The original “Die Hard” was a blast of superheated fresh air when it descended upon unprepared moviegoers in the summer of 1988. That film introduced us to wisecracking, gun-toting southpaw NYPD Detective John McClane, who has become an American institution. It not only established TV heartthrob Bruce Willis as a major action star, but more importantly also demonstrated that action films could be intelligent and engaging beyond the requisite mountains of bullet-riddled corpses. The film’s runaway box office success spawned the inevitable pale sequel and even a surprisingly good third installment. But you know that it’s tough to keep a hard man down and John McClane is about as hard as they come. After retiring to the comfortable confines of the 5-day rental racks at Blockbuster for the last 12 years, he’s back and busted up as ever.
The fourth installment, “Live Free or Die Hard” (as if “Die Harder” wasn’t embarrassing enough) sees our favorite urban dinosaur finally making the leap into the digital age. He’s fought Armani-draped thieves, renegade military battalions and Eastern European militias, but now McLane faces his toughest enemy to date: a disgruntled sysadmin. The man in question is one Thomas Gabriel (steel eyed Timothy Olyphant, “Deadwood”), a computer network analyst who was unceremoniously terminated by the NSA when he demonstrated that US data security was vulnerable. In retribution, he engineers a cyber attack on the US public infrastructure using a whole lot of LCD monitors, PDAs and a battalion of French commandos with a penchant for parkour (which appears to have supplanted wire-fu as the new black amongst stunt choreographers).
Caught up in all this is Matt Farrell (Justin Long, that dweeb from the ‘Hi! I’m a Mac’ commercials), a freelance software engineer/part-time hacker whom Gabriel duped into developing an algorithm that allows him to hack into all the US government computer systems. The details aren’t really that important since they are of little consequence to the rest of the film. Suffice to say that much mayhem ensues.
And therein lies the problem. Director Len Wiseman (the “Underworld” films) hasn’t created an action movie as much as a mayhem movie. While the stunts in the previous “Die Hard” films were all suitably preposterous, this fourth installment doesn’t just jump the shark, but puts Bob Beaman to shame. One of the endearing qualities of John McLane was that we felt every shot to the gut with him, which made him human and accessible. After seeing some of the stuff that goes on in this movie, I half expected McLane to head to a phone booth for a quick whirl before tackling the next stunt.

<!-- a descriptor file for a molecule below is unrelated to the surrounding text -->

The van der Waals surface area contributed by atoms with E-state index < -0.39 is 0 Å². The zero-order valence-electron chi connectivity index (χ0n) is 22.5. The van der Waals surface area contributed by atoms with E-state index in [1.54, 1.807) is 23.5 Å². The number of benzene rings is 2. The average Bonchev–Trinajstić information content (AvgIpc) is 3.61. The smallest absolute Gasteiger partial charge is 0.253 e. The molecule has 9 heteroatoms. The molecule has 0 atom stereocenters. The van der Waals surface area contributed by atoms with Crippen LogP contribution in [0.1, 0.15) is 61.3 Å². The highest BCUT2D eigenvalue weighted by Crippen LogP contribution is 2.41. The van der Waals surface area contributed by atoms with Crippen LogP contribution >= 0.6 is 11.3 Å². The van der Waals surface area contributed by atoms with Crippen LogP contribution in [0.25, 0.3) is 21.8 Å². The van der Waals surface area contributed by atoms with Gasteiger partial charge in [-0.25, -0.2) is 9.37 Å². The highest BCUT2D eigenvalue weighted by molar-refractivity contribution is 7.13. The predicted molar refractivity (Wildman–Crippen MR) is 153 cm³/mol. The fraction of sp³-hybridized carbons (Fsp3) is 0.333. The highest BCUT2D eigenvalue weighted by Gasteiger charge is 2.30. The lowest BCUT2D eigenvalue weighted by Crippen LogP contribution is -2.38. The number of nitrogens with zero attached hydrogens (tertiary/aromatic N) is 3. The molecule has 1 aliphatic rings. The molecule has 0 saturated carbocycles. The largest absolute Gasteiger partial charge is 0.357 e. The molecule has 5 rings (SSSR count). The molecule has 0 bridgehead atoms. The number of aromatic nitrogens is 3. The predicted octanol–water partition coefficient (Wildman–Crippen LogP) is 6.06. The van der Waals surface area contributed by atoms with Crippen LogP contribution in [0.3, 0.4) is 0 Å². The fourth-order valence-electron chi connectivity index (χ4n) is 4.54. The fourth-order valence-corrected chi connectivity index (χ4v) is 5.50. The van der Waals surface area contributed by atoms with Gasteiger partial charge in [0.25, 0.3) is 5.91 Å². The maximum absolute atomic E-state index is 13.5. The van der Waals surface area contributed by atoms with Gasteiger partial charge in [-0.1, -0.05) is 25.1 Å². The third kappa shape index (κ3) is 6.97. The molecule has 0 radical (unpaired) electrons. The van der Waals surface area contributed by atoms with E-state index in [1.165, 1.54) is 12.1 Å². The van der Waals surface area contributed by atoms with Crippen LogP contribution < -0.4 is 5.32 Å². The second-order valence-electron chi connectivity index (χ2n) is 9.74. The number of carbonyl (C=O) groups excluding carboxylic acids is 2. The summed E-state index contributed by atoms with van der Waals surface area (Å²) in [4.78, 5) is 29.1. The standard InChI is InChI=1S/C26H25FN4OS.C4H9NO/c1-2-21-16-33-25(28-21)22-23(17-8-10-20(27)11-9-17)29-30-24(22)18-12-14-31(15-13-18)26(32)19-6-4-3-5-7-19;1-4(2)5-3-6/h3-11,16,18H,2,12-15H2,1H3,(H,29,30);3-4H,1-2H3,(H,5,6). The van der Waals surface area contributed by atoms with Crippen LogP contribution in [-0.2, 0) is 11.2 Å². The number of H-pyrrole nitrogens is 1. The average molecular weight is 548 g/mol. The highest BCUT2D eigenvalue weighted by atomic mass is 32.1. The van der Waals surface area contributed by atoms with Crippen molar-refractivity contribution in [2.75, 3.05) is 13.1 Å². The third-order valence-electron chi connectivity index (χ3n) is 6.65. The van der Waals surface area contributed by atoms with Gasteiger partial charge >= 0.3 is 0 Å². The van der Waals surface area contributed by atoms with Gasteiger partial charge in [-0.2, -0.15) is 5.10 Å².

We all winced in pain when McLane tread barefoot across a room full of broken glass in “Die Hard.” This time around, seeing McLane crushed under a crashing fighter jet doesn’t even elicit a batted eyelash. I thought I was supposed to be watching a sequel to “Die Hard,” not “The Terminator.” I suppose this is symptomatic of the gradual desensitization of the action movie audience over the last 20 years. Each subsequent film feels it has to visually and aurally out do the last one lest it not validate its bloated budget (“Transformers,” I’m looking in your general direction!). That’s too bad because 1995’s “Die Hard with A Vengeance” proved that that wasn’t necessarily true.
You may have also noticed that “Live Free or Die Hard” has a PG-13 rating rather than the expected R. But don’t be fooled. The violence is jacked up as far as possible, just without the blood spray. The result is that the action will get your blood pumping, but there is a distinct lack of visceral thrill. I know it’s a trite adage by now, but sitting through the movie often feels like you’re watching a video game.
The cast of “Live Free or Die Hard” is almost irrelevant. Willis is McLane and McLane is Willis, so we know what to expect. Since playing the iconic everyman hero in the original “Die Hard,” Bruce Willis has essentially played the same character to one degree or another in all of his subsequent films, and we still love him. He stands alongside Sean Connery and Al Pacino as the only Hollywood actors I can think of who have successfully pulled that stunt off.
On the other hand, Olyphant is completely forgettable as the movie’s villain. He has no discernable purpose or goal of any consequence, and he does nothing to accentuate his badness. He’s just a guy with a chiseled jaw that knows how to show a USB port a good time. Action films hinge on the bad guy. The good guy is a known quantity, so it’s up to the bad guy to provide the steam. For example, mention Hans Gruber to anyone and they’ll immediately know whom you’re talking about. Same goes for Goldfinger or Dr. No. In 20 years time, mention Elliot Carver or Renard or Thomas Gabriel to someone and I’d be impressed if you got more than a blank expression in response.
Long is serviceable as the nerdy, immature computer geek doing his 1337 h4X0rZ (on what appears to be a Mac. What’s that? No iPhone!? Oh wait, they couldn’t get them activated in time.), but he’s required to whine too much. On the other hand, Mary Elizabeth Winstead (the cheerleader in “Grindhouse”) is quite plucky as McClane’s estranged daughter Lucy, and hottie hapa Maggie Q (“MI:3″) sports a stunning figure and more cleavage than I remember from “Naked Weapon” as Gabriel’s high kicking henchwoman.
In the end, “Live Free or Die Hard” is, at its heart, your typical brainless summer blockbuster, and within that scope it works pretty well. The shame is that the original “Die Hard” had a great deal of thought and ambition put into it, which is why it is a bona fide classic. “Live Free or Die Hard” lacks both, and thus will most likely fade from memory before the summer’s out.
Len Wiseman (director) / Mark Bomback, David Marconi (screenplay)
CAST: Bruce Willis … John McClane
Timothy Olyphant … Thomas Gabriel
Justin Long … Matt Farrell
Maggie Q … Mai Lihn
Kevin Smith … Warlock